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Give Tyshan a chance of a normal life – mother’s plea for kidney donor

PUBLISHED: 12:06 17 February 2020 | UPDATED: 12:06 17 February 2020

Tyshan, 13, with mum Charlotte Ritchie, in his bedroom with his dialysis machine and supplies next to the bed. Picture: Polly Hancock

Tyshan, 13, with mum Charlotte Ritchie, in his bedroom with his dialysis machine and supplies next to the bed. Picture: Polly Hancock

Picture: Polly Hancock

A mother is appealing for a kidney donor to give her son the gift of a normal life, just in time for his 14th birthday.

From left: Taviarna, five, Tyshan, and mum Charlotte Ritchie. Picture: Polly HancockFrom left: Taviarna, five, Tyshan, and mum Charlotte Ritchie. Picture: Polly Hancock

Tyshan Ritchie, who attends Stormont House in Downs Park Road, was born with just one kidney, and must undergo dialysis every two days in order to survive.

His mother, Charlotte, is making the appeal as a last resort. She and Tyshan's grandmother are not compatible donor matches, and he cannot go on the national organ donation waiting list, because he would need specialist urology and bowel surgeons present, meaning the operation would need to be planned, due to his other health complications.

Charlotte of Casimir Road, Lower Clapton, told the Gazette: "It's a massive ask and it took a lot for me to go public. I had a lot of talks with my transplant coordinator, and they said: 'This is your only option and you are going to have to go for it.'

"I would be forever grateful if someone could give Tyshan the chance to have a normal life."

Tyshan. Picture: Charlotte RitchieTyshan. Picture: Charlotte Ritchie

When Tyshan's one kidney stopped working when he was six-years-old, his father donated one of his own. But within 11 months Tyshan's body rejected the kidney and he developed sepsis.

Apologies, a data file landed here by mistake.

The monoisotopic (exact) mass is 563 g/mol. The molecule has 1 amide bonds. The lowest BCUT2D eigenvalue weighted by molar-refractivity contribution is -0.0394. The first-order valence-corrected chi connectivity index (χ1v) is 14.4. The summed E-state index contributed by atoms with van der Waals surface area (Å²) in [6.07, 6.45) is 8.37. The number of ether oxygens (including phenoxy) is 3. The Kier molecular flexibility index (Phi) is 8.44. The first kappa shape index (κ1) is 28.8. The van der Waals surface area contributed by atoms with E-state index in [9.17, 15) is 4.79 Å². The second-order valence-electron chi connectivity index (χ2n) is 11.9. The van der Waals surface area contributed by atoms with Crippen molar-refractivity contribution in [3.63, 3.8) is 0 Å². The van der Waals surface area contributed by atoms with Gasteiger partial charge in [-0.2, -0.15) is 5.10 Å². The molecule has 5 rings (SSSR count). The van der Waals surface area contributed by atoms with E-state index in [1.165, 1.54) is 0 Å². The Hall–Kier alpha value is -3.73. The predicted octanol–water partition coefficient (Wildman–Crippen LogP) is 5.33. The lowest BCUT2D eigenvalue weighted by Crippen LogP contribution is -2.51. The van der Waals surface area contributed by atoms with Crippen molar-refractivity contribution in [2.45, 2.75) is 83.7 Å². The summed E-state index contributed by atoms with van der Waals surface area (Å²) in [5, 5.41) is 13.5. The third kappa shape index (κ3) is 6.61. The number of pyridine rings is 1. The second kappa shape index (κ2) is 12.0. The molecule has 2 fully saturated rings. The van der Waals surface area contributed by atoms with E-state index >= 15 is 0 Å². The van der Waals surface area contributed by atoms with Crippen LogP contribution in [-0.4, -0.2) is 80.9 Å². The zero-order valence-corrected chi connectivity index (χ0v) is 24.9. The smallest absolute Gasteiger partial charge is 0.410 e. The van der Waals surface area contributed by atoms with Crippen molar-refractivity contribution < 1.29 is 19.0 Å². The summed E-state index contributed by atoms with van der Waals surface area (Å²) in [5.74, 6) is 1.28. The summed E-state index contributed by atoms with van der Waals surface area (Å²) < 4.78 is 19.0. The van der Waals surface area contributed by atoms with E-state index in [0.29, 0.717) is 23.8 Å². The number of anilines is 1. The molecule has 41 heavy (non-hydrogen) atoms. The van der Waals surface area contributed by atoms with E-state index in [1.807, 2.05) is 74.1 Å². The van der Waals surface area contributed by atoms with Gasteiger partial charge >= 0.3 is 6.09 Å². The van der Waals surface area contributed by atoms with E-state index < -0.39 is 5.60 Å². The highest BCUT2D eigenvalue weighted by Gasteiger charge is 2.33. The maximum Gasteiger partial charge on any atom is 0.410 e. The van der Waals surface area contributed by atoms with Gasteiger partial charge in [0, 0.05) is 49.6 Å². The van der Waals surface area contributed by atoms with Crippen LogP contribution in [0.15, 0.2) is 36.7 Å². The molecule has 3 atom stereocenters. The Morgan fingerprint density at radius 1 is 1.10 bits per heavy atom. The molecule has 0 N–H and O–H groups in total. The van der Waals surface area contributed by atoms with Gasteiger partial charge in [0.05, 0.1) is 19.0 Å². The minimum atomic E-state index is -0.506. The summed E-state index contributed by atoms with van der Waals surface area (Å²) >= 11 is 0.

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Charlotte learned at Great Ormond Street how to carry out home dialysis to give him as normal a life as possible - but he still spends 25 hours a week hooked up to the machine.

Charlotte said: "When you are on dialysis for a long period it can really weaken your heart, and we've decided it's a good time now to try again.

Tyshan, 13, in his bedroom with his dialysis machine and supplies next to the bed. Picture: Polly HancockTyshan, 13, in his bedroom with his dialysis machine and supplies next to the bed. Picture: Polly Hancock

"Where he has autism he likes routines, so every other day he is on the machine for five hours and the structure of it works great for him.

"But it's very restrictive and if he becomes unwell or if he has a problem like high fluids or high blood pressure, he can't comprehend.

"He's at that age where he just wants to be as normal as he can be. He's a teenage boy and he likes to go to the park, play on his scooter, or play with his sister."

Healthy people who donate

To register an interest in donating a kidney to Tyshan, email anita.copley@gstt.nhs.uk

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